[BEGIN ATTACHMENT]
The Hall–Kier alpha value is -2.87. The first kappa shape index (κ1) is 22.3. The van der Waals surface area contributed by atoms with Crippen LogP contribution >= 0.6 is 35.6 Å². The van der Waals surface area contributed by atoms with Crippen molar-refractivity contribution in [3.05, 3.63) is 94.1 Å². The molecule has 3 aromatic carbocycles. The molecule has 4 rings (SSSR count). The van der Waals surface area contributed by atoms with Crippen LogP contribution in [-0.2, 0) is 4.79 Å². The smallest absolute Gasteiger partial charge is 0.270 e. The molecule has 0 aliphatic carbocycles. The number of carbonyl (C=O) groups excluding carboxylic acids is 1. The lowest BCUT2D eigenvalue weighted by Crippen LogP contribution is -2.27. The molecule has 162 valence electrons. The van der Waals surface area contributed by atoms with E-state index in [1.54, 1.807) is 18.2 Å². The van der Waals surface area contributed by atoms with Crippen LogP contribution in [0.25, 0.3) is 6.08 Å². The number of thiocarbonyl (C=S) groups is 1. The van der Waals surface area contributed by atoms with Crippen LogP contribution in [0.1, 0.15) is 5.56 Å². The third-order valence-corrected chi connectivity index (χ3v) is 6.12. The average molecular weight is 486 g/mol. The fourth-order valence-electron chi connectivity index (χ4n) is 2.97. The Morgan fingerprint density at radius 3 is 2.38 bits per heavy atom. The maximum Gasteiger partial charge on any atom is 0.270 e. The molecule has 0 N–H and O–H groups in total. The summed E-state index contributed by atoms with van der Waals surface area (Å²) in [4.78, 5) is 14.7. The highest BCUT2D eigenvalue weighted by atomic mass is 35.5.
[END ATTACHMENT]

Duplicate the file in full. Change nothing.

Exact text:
The Hall–Kier alpha value is -2.87. The first kappa shape index (κ1) is 22.3. The van der Waals surface area contributed by atoms with Crippen LogP contribution >= 0.6 is 35.6 Å². The van der Waals surface area contributed by atoms with Crippen molar-refractivity contribution in [3.05, 3.63) is 94.1 Å². The molecule has 3 aromatic carbocycles. The molecule has 4 rings (SSSR count). The van der Waals surface area contributed by atoms with Crippen LogP contribution in [-0.2, 0) is 4.79 Å². The smallest absolute Gasteiger partial charge is 0.270 e. The molecule has 0 aliphatic carbocycles. The number of carbonyl (C=O) groups excluding carboxylic acids is 1. The lowest BCUT2D eigenvalue weighted by Crippen LogP contribution is -2.27. The molecule has 162 valence electrons. The van der Waals surface area contributed by atoms with E-state index in [1.54, 1.807) is 18.2 Å². The van der Waals surface area contributed by atoms with Crippen LogP contribution in [0.25, 0.3) is 6.08 Å². The number of thiocarbonyl (C=S) groups is 1. The van der Waals surface area contributed by atoms with Crippen LogP contribution in [0.1, 0.15) is 5.56 Å². The third-order valence-corrected chi connectivity index (χ3v) is 6.12. The average molecular weight is 486 g/mol. The fourth-order valence-electron chi connectivity index (χ4n) is 2.97. The Morgan fingerprint density at radius 3 is 2.38 bits per heavy atom. The maximum Gasteiger partial charge on any atom is 0.270 e. The molecule has 0 N–H and O–H groups in total. The summed E-state index contributed by atoms with van der Waals surface area (Å²) in [4.78, 5) is 14.7. The highest BCUT2D eigenvalue weighted by atomic mass is 35.5.